No 1210 Posted by fw, December 12, 2014
“Admittedly, all of this may seem very bleak. But it is imperative not to be dissuaded from purposeful and effective action by a mood of pointless despair. There are many things we can do to attempt to keep to around 2°C, and if this is not possible in the end, then we can at least move in the right direction. What I truly want to convey in this article is that we can act. So, let us conclude with some pointers of where real change may come from – of the opportunities to initiate early and substantive levels of emission reduction.”— Kevin Anderson, Deputy Director of the Tyndall Centre for Climate Change Research
Although, in the concluding passages of his excellent overview of the dangerous face of climate change, climate scientist Kevin Anderson attempts to rally the forces for good, his words fall short of the mark, are too brief, too conditional to be convincing. As with UBC professor William Rees, who, in his 2014 paper, Avoiding Collapse: An agenda for sustainable degrowth and relocalizing the economy, gifted us with a bold new way forward, ultimately concluded with little hope for our survival.
This is the 8th and final post in this eight-part series extracted from Kevin Anderson’s incisive, fact-filled 2012. 24-page article. To access the preceding seven parts, click on these links — Part 1, Part 2, Part 3, Part 4, Part 5, Part 6, and Part 7.
To read Anderson’s complete 24-page paper, click on the following linked title. Alternatively, below is a reposting of the excerpted passages selected for this post, Part 8, with added subheadings inserted as hanging indents in bold italics, added text highlighting and hyperlinks.
Bleak but not without “opportunities to initiate early and substantive levels of emission reduction”
Admittedly, all of this may seem very bleak. But it is imperative not to be dissuaded from purposeful and effective action by a mood of pointless despair. There are many things we can do to attempt to keep to around 2°C, and if this is not possible in the end, then we can at least move in the right direction. What I truly want to convey in this article is that we can act. So, let us conclude with some pointers of where real change may come from – of the opportunities to initiate early and substantive levels of emission reduction.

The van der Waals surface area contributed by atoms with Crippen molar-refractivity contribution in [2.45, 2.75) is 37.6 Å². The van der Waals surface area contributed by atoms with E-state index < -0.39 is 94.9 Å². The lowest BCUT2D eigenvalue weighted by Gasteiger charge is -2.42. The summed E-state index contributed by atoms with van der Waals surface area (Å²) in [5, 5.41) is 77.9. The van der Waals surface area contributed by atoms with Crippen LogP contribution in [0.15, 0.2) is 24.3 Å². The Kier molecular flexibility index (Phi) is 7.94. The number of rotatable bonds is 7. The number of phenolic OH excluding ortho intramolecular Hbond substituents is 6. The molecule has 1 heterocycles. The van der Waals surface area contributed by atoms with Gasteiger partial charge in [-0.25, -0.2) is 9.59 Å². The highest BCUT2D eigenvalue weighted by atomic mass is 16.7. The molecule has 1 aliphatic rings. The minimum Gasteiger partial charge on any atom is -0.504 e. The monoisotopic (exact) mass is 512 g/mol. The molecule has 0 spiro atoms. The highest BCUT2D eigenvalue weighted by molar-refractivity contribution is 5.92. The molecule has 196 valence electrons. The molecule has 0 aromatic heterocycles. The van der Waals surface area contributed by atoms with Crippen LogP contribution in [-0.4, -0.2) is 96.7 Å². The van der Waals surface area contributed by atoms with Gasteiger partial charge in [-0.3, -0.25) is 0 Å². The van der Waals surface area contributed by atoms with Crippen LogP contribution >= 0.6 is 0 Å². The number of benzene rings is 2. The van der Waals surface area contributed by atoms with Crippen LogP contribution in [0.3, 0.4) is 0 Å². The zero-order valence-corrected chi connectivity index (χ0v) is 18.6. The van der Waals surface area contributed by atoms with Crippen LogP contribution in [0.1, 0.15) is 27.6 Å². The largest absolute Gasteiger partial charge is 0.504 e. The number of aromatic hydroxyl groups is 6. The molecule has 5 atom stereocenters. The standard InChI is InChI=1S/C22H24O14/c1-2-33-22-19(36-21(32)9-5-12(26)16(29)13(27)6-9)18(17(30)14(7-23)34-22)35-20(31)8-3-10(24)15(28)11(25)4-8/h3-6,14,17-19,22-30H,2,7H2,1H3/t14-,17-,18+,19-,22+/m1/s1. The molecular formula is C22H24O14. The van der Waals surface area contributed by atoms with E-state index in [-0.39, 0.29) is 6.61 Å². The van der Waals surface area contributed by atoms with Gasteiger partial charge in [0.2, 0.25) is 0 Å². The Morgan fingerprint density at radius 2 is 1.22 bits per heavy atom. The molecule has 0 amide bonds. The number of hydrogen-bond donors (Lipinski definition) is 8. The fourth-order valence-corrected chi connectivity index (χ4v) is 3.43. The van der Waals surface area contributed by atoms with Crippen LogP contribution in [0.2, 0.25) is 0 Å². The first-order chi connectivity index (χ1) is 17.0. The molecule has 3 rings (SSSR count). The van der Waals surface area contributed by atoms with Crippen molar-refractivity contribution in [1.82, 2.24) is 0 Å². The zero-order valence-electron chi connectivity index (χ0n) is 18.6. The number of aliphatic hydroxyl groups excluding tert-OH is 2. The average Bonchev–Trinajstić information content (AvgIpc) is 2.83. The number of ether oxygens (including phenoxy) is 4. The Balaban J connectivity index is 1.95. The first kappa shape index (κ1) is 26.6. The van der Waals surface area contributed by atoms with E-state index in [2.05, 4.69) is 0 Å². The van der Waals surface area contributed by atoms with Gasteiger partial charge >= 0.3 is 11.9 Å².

Summarizing the previous 7-parts…
In summary, following our previous analysis, science tells us that for an outside chance of 2°C Annex 1 countries need to reach emission reductions of the order of about 40 per cent by 2015, 70 per cent by 2020, and over 90 per cent by 2030, with similar reductions globally with a lag of a decade or two – a disturbingly short time frame. These numbers are strikingly different from the sort of numbers we traditionally see. The typical response is: ‘That is impossible’. In response, we need to ask: Is living with a 4°C global temperature rise by 2050 or 2070 less impossible?
Let us not pretend that we are awash with win-win or green growth opportunities
Many people believe that we cannot reduce emissions at these rates, but it is crucial to stress the fact that we almost certainly are unable to adapt to the temperature increases that are likely if we do not cut our emissions drastically. There is no easy way out of this predicament, and we should not pretend that we are awash with win-win or green growth opportunities. Ours is now a world of very difficult futures, and the sooner we acknowledge this, the sooner we can seriously address the challenges we face.
First, let us consider the question of equity before turning to technology.
The good news is that we don’t need substantial changes from 80-90 percent of the 7 billion people on Earth
There are presently 7 billion people on the planet. But how many of these people need to make a substantial change in terms of their emissions of CO2 and other greenhouse gases?
Consider Pareto’s 80-20 rule, which states that 80 per cent of something relates to 20 per cent of those involved – a surprisingly useful and robust rule of thumb. Applied to climate change this would mean that 80 per cent of emissions derive from roughly 20 per cent of the population. This relationship holds fairly well within different nations as well as globally. What if we then look at the 20 per cent group and apply Pareto to them – and then repeat the process again? What we find is that about 50 per cent of the world’s emissions come from about 1 per cent of the world population. Admittedly, this is a very rough calculus; it could just as well be 2 or 3 per cent of the global population responsible for 40 per cent of the emissions or 1 per cent for 60 per cent, but it provides a broad guideline.